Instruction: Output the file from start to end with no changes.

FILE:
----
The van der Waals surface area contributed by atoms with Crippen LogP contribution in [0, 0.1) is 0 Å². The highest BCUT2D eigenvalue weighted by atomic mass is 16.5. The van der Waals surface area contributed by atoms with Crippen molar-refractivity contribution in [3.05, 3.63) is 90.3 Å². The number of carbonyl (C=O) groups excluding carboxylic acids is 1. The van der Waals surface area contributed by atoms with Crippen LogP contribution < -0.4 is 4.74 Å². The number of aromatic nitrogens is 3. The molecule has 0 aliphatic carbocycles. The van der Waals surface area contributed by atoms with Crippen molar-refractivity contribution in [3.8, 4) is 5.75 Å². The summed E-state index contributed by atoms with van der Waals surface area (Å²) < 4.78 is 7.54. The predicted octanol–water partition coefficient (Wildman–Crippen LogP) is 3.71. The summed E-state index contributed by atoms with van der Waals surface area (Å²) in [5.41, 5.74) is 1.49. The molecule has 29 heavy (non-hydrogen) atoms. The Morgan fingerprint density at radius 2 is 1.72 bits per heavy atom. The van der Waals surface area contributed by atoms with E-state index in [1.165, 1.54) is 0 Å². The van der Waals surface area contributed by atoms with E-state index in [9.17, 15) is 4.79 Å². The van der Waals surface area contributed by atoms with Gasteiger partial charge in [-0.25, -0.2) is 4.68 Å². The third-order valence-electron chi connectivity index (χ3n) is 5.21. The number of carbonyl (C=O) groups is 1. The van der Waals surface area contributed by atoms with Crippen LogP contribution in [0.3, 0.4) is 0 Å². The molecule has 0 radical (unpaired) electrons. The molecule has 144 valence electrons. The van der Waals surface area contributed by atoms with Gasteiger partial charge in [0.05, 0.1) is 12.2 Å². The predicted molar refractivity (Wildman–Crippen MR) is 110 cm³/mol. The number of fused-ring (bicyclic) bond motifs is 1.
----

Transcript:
The van der Waals surface area contributed by atoms with Crippen LogP contribution in [0, 0.1) is 0 Å². The highest BCUT2D eigenvalue weighted by atomic mass is 16.5. The van der Waals surface area contributed by atoms with Crippen molar-refractivity contribution in [3.05, 3.63) is 90.3 Å². The number of carbonyl (C=O) groups excluding carboxylic acids is 1. The van der Waals surface area contributed by atoms with Crippen LogP contribution < -0.4 is 4.74 Å². The number of aromatic nitrogens is 3. The molecule has 0 aliphatic carbocycles. The van der Waals surface area contributed by atoms with Crippen molar-refractivity contribution in [3.8, 4) is 5.75 Å². The summed E-state index contributed by atoms with van der Waals surface area (Å²) < 4.78 is 7.54. The predicted octanol–water partition coefficient (Wildman–Crippen LogP) is 3.71. The summed E-state index contributed by atoms with van der Waals surface area (Å²) in [5.41, 5.74) is 1.49. The molecule has 29 heavy (non-hydrogen) atoms. The Morgan fingerprint density at radius 2 is 1.72 bits per heavy atom. The van der Waals surface area contributed by atoms with E-state index in [1.165, 1.54) is 0 Å². The van der Waals surface area contributed by atoms with E-state index in [9.17, 15) is 4.79 Å². The van der Waals surface area contributed by atoms with Gasteiger partial charge in [-0.25, -0.2) is 4.68 Å². The third-order valence-electron chi connectivity index (χ3n) is 5.21. The number of carbonyl (C=O) groups is 1. The van der Waals surface area contributed by atoms with Crippen LogP contribution in [0.3, 0.4) is 0 Å². The molecule has 0 radical (unpaired) electrons. The molecule has 144 valence electrons. The van der Waals surface area contributed by atoms with Gasteiger partial charge in [0.05, 0.1) is 12.2 Å². The predicted molar refractivity (Wildman–Crippen MR) is 110 cm³/mol. The number of fused-ring (bicyclic) bond motifs is 1.